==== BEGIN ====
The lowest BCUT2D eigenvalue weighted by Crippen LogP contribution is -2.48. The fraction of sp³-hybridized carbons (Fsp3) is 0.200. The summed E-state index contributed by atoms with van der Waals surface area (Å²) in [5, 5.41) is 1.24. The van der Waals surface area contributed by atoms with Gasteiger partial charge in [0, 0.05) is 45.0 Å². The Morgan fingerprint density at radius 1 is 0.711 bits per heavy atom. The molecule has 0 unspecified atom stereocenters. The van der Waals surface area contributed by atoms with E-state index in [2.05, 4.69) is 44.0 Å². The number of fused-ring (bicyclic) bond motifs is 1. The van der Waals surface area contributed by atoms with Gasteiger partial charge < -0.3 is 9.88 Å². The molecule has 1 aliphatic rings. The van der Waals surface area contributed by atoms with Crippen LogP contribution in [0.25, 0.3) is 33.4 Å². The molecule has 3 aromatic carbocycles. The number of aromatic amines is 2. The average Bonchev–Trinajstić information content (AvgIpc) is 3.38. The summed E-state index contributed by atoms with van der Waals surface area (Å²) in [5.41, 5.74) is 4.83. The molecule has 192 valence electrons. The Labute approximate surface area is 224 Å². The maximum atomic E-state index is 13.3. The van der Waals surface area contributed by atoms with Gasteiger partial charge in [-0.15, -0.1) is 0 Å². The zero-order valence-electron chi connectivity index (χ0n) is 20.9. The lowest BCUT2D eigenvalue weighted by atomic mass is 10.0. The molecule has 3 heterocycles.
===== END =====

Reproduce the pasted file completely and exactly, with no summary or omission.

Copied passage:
The lowest BCUT2D eigenvalue weighted by Crippen LogP contribution is -2.48. The fraction of sp³-hybridized carbons (Fsp3) is 0.200. The summed E-state index contributed by atoms with van der Waals surface area (Å²) in [5, 5.41) is 1.24. The van der Waals surface area contributed by atoms with Gasteiger partial charge in [0, 0.05) is 45.0 Å². The Morgan fingerprint density at radius 1 is 0.711 bits per heavy atom. The molecule has 0 unspecified atom stereocenters. The van der Waals surface area contributed by atoms with E-state index in [2.05, 4.69) is 44.0 Å². The number of fused-ring (bicyclic) bond motifs is 1. The van der Waals surface area contributed by atoms with Gasteiger partial charge < -0.3 is 9.88 Å². The molecule has 1 aliphatic rings. The van der Waals surface area contributed by atoms with Crippen LogP contribution in [0.25, 0.3) is 33.4 Å². The molecule has 3 aromatic carbocycles. The number of aromatic amines is 2. The average Bonchev–Trinajstić information content (AvgIpc) is 3.38. The summed E-state index contributed by atoms with van der Waals surface area (Å²) in [5.41, 5.74) is 4.83. The molecule has 192 valence electrons. The Labute approximate surface area is 224 Å². The maximum atomic E-state index is 13.3. The van der Waals surface area contributed by atoms with Gasteiger partial charge in [-0.15, -0.1) is 0 Å². The zero-order valence-electron chi connectivity index (χ0n) is 20.9. The lowest BCUT2D eigenvalue weighted by atomic mass is 10.0. The molecule has 3 heterocycles.